Person of interest Frank James now a suspect in subway shooting

Law enforcement officers at the scene of a shooting at the 36th Street subway station in Brooklyn, on April 12. MUST CREDIT: Bloomberg photo by Victor J. Blue.

New York City Mayor Eric Adams said Frank R. James, who was identified by police as a person of interest in Tuesday’s chaotic morning-rush-hour shooting in Brooklyn, is now a suspect.

Keys found at the scene of the subway attack that left 23 injured belong to a U-Haul van rented by James, who has addresses in Philadelphia and the Milwaukee area, police said Tuesday. Detectives were searching for James, who rented the van in Philadelphia.

“Yes he is, he is a suspect, based on the briefing from my law enforcement officials,” Adams said Wednesday in an interview on Bloomberg Television. “He has now been upgraded to a suspect.”

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Officials identified a number of social media posts linked to James about Adams, the city and homelessness, findings that prompted the NYPD to increase the mayor’s personal security as he remains isolated with Covid at Gracie Mansion.

“Today was a difficult day in New York,” Adams said at the briefing Tuesday, appearing live virtually on a television screen.

The suspect — identified as a dark-skinned, heavy-set man — set off two smoke grenades on a Manhattan-bound N train and then fired a Glock 17 9 mm handgun at least 33 times. Ten people had gunshot wounds as a rush out of the smoke-filled train car led to injuries among 13 others, police said.

Authorities initially responded to reports of smoke at about 8:30 a.m. at the 36th Street station, which serves the D, N and R lines. Responders encountered wounded commuters along with several undetonated devices. An investigation ensued throughout the day.

The attack set off a massive manhunt involving thousands of NYPD officers. Detectives found 33 shell cases, three extended magazines, two undetonated smoke devices, a hatchet, a rolling cart and a U-Haul key in a bag of belongings the shooter left behind in the subway station. Police said that the van key led investigators to a U-Haul nearby in Brooklyn.

The incident isn’t being investigated as an act of terrorism but the police department isn’t ruling it out, NYPD Commissioner Keechant Sewell said earlier. A motive isn’t yet known and five people remain in critical condition. There are no known explosive devices on the subway, and children at five nearby schools who were sheltered in place until dismissal have fully evacuated.

On Tuesday night, after numerous television interviews, Adams sought to frame the violence as an “American problem,” calling the shooting part of a national wave of gun violence hitting cities across the U.S.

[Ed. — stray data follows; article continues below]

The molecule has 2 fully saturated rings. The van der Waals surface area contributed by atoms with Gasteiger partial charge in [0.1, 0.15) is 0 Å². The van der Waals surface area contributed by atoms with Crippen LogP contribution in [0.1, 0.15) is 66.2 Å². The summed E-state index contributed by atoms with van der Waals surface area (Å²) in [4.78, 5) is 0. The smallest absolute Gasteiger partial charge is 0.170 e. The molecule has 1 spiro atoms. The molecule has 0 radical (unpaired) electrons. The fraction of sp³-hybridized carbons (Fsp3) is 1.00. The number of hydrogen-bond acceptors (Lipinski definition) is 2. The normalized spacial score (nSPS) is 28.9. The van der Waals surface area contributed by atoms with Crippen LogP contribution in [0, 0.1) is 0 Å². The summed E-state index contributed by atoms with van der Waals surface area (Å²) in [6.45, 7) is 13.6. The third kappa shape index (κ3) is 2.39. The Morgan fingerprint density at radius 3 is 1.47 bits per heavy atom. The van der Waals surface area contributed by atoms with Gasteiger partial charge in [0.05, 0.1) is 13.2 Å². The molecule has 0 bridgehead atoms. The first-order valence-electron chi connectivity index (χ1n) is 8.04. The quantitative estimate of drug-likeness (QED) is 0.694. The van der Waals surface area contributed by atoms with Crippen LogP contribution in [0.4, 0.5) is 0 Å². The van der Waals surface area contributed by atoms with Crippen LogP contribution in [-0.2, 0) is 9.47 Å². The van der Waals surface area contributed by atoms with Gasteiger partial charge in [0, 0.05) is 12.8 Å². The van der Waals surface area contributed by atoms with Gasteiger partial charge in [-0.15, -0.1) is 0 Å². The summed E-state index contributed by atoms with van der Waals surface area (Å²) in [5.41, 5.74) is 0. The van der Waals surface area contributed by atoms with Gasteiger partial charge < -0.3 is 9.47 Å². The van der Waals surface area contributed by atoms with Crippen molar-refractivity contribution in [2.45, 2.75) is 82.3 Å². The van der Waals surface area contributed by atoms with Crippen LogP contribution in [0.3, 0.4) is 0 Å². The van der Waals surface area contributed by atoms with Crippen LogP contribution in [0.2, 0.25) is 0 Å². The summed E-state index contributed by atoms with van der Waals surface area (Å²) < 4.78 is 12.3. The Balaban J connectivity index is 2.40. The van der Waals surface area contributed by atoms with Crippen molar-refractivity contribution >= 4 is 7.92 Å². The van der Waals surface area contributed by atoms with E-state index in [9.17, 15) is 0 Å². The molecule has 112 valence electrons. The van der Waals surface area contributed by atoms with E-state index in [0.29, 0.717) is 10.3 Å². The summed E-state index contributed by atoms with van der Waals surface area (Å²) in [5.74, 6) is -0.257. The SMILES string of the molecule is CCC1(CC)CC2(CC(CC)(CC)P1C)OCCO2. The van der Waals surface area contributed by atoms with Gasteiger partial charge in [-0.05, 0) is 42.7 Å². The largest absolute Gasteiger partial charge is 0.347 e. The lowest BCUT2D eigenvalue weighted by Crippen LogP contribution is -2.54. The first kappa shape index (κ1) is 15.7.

Adams staked his campaign for mayor last year on reducing crime and has spent the first 100 days of his administration trying to address a spike in gun violence in the city.

“Days like this are playing out too often in cities across America,” he said. “It’s going to take an entire nation to speak out and push back.”

The incident comes as the city desperately tries to revive tourism, bring back office workers, and boost subway ridership, which remains at around 60% of pre-pandemic levels. Crime, rather than Covid, has kept many New Yorkers at home or off the subways despite Adams’s promises to increase police presence in train stations and throughout the city to blunt an uptick in crime.

The shooting marks the 41st mass shooting event in New York City since the beginning of the pandemic, according to the Gun Violence Archive, a nonprofit data project. Mass shooting events are those in which four or more people, not including the shooter, are injured or killed by a firearm. There were 17 mass shooting events in New York City last year.

Adams said earlier that initial reports show that surveillance cameras at the subway station had malfunctioned. The NYPD also said there were no police officers present at the station when the incident occurred, though officers had conducted routine checks earlier that morning.

Officials said they were offering a $50,000 reward for people who call in with more information and continue to investigate two active crime scenes — the subway station and the van. The NYPD, along with members from the FBI and ATF, will continue their hunt for the s

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